Office of the California Surgeon General

The role of California Surgeon General was created in 2019 by Governor Gavin Newsom to advise the Governor, serve as a leading spokesperson on public health matters, and drive solutions to the state’s most pressing public health challenges. As California’s first Surgeon General, Dr. Nadine Burke Harris has established early childhood, health equity, and ACEs and toxic stress as key priorities.

 

California Department of Health Care Services

DHCS is the backbone of California’s health care safety net, helping millions of low-income and disabled Californians each and every day. The mission of DHCS is to provide Californians with access to affordable, integrated, high-quality health care, including medical, dental, mental health, substance use treatment services, and long-term care. DHCS’ vision is to preserve and improve the overall health and well-being of all Californians. DHCS funds health care services for about 13 million Medi-Cal beneficiaries

New Campaign Helps East Bay Babies Reach Full Potential

First 5 Contra Costa is pleased to announce our new campaign to help parents meet the everyday challenges of raising babies and toddlers and help more kids achieve healthy development. Called Help Me Grow, the campaign directs parents to a new website and 211 phone line where they can find answers to parenting questions and concerns, no matter how big or small. Services are free and confidential.

The campaign includes bilingual ads in English and Spanish and is sponsored by First 5 Alameda County, First 5 Contra Costa, and the Thomas J. Long Foundation.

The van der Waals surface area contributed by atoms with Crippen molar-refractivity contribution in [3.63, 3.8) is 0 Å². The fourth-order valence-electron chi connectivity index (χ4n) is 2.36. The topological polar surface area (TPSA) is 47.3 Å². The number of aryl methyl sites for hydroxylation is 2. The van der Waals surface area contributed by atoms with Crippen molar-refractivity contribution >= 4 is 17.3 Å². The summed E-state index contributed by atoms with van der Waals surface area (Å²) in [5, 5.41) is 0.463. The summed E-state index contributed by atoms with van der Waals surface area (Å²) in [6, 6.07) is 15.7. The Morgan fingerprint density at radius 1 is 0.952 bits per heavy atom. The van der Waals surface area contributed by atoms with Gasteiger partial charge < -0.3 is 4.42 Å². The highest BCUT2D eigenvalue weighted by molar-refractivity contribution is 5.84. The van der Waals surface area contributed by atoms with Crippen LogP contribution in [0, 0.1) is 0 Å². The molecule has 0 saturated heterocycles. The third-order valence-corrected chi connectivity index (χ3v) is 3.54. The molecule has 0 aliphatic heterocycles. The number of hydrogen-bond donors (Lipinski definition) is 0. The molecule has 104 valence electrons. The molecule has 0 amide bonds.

“From the day they are born, babies are constantly changing. It’s exciting, and it can also be challenging for families to figure out what their baby or toddler needs next,” said Sean Casey, Executive Director of First 5 Contra Costa. “Help Me Grow support families through every stage of their baby’s development, from first smiles to the first day of school.”

Through its phone and texting services and website, Help Me Grow offers parents information about developmental milestones, what to do if they have concerns about their baby’s development, and where to find local services such as parenting classes, health clinics, or food banks. Help Me Grow also helps families find free developmental screening to check how babies are growing and developing; referrals for children to get evaluated if there are developmental concerns; and services for children who need to catch up on their development.

The advertising campaign will run through the summer and includes online ads, brochures and posters distributed through pediatric offices in the East Bay, and outdoor ads in Contra Costa County communities.